June 2018, Week 4


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 		 [When warehousing children in cages and tent cities is justified
as deterrence, the question of crimes against humanity is more than
academic. It is a deliberate effort to dehumanize and polarize, and an
intimation of what may come next.] [https://portside.org/] 



 Nadia Rubaii and Max Pensky 
 June 22, 2018
The Conversation

	* [https://portside.org/node/17511/printable/print]

 _ When warehousing children in cages and tent cities is justified as
deterrence, the question of crimes against humanity is more than
academic. It is a deliberate effort to dehumanize and polarize, and an
intimation of what may come next. _ 

 Immigrant rights advocates speak against Trump’s policies in New
Mexico. , AP Photo/Russell Contreras 


There are those who say
[http://www.huffingtonpost.com/peter-reynosa/why-comparing-donald-trum_b_11097020.html] that
comparing President Donald Trump’s rhetoric to that of Adolf Hitler
[https://www.washingtonpost.com/posteverything/wp/2016/07/25/the-theory-of-political-leadership-that-donald-trump-shares-with-adolf-hitler] is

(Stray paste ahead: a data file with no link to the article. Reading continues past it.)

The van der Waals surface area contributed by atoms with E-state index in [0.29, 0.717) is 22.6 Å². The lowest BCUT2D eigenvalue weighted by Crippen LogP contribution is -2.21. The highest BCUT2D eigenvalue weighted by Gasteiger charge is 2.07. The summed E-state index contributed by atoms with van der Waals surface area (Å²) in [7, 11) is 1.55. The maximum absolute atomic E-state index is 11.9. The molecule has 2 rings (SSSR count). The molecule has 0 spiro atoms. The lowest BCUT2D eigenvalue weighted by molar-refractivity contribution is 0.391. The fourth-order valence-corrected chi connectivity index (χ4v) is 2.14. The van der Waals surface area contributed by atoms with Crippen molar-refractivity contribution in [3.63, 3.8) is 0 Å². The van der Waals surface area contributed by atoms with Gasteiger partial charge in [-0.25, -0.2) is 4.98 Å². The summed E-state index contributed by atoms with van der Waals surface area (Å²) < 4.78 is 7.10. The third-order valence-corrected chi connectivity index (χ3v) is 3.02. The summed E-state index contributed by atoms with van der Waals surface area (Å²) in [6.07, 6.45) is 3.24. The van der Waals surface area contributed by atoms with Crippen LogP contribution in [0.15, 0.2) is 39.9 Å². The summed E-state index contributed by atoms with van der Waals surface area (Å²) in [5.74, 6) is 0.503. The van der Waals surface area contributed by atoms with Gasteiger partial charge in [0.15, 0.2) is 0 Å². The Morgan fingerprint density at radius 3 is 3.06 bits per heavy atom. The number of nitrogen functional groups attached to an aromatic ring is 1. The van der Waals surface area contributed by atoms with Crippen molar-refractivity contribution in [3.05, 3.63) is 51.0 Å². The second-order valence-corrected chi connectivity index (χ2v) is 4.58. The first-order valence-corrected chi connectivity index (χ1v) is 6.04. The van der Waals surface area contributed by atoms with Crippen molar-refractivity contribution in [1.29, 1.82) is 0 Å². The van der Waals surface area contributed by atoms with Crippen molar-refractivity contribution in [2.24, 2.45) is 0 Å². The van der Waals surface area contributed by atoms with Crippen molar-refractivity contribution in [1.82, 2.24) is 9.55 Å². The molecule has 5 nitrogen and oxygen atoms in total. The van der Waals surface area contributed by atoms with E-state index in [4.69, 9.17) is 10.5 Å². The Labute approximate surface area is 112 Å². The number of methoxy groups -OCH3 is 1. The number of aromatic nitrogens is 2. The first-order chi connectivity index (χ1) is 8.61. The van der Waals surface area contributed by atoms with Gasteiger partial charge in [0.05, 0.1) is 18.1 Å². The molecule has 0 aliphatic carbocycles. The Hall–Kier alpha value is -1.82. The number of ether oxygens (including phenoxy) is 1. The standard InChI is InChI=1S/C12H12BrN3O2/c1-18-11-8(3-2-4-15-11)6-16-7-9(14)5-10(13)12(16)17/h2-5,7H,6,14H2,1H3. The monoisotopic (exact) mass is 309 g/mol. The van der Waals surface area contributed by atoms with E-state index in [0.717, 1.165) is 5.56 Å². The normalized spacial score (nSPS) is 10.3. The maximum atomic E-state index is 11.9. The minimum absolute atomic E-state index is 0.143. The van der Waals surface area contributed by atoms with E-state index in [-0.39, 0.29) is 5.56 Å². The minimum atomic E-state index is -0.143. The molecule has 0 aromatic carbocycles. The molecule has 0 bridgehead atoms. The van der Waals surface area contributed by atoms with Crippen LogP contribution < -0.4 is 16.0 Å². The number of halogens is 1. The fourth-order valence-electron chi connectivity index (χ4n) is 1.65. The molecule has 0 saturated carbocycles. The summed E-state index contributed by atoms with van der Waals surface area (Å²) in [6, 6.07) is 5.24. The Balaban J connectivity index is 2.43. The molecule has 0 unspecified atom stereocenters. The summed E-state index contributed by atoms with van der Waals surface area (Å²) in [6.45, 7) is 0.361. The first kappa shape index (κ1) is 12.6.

alarmist, unfair and counterproductive.

And yet, there has been no dearth of such comparisons nearly one and a
half years into his term.

Many commentators have also drawn parallels between the conduct and
language of Trump supporters and Holocaust-era Nazis
Recent news of ICE agents separating immigrant families
[https://www.theguardian.com/us-news/2018/jun/19/families-border-separations-trump-immigration-policy] and housing
children in cages
generated further comparisons
[https://www.timesofisrael.com/jews-separated-from-families-during-holocaust-condemn-us-border-policy/] by
world leaders, as well as Holocaust survivors and scholars. Trump’s